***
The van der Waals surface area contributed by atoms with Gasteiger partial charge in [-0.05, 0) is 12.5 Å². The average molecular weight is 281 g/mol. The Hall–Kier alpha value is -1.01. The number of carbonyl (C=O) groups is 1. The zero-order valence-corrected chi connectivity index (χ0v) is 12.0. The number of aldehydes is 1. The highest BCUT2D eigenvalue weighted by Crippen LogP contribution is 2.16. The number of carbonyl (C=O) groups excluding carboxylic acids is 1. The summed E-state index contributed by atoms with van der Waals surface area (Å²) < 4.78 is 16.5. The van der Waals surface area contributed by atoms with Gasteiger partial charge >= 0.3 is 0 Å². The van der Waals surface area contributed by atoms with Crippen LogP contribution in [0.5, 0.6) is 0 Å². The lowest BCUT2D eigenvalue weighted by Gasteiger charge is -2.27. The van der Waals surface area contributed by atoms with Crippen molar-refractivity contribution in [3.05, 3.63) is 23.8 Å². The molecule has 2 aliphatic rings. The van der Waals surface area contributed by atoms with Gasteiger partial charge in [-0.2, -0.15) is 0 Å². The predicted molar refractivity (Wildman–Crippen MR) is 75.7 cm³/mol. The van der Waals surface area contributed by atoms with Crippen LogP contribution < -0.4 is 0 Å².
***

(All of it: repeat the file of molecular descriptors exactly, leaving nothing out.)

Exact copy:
The van der Waals surface area contributed by atoms with Gasteiger partial charge in [-0.05, 0) is 12.5 Å². The average molecular weight is 281 g/mol. The Hall–Kier alpha value is -1.01. The number of carbonyl (C=O) groups is 1. The zero-order valence-corrected chi connectivity index (χ0v) is 12.0. The number of aldehydes is 1. The highest BCUT2D eigenvalue weighted by Crippen LogP contribution is 2.16. The number of carbonyl (C=O) groups excluding carboxylic acids is 1. The summed E-state index contributed by atoms with van der Waals surface area (Å²) < 4.78 is 16.5. The van der Waals surface area contributed by atoms with Gasteiger partial charge >= 0.3 is 0 Å². The van der Waals surface area contributed by atoms with Crippen LogP contribution in [0.5, 0.6) is 0 Å². The lowest BCUT2D eigenvalue weighted by Gasteiger charge is -2.27. The van der Waals surface area contributed by atoms with Crippen molar-refractivity contribution in [3.05, 3.63) is 23.8 Å². The molecule has 2 aliphatic rings. The van der Waals surface area contributed by atoms with Gasteiger partial charge in [-0.2, -0.15) is 0 Å². The predicted molar refractivity (Wildman–Crippen MR) is 75.7 cm³/mol. The van der Waals surface area contributed by atoms with Crippen LogP contribution < -0.4 is 0 Å².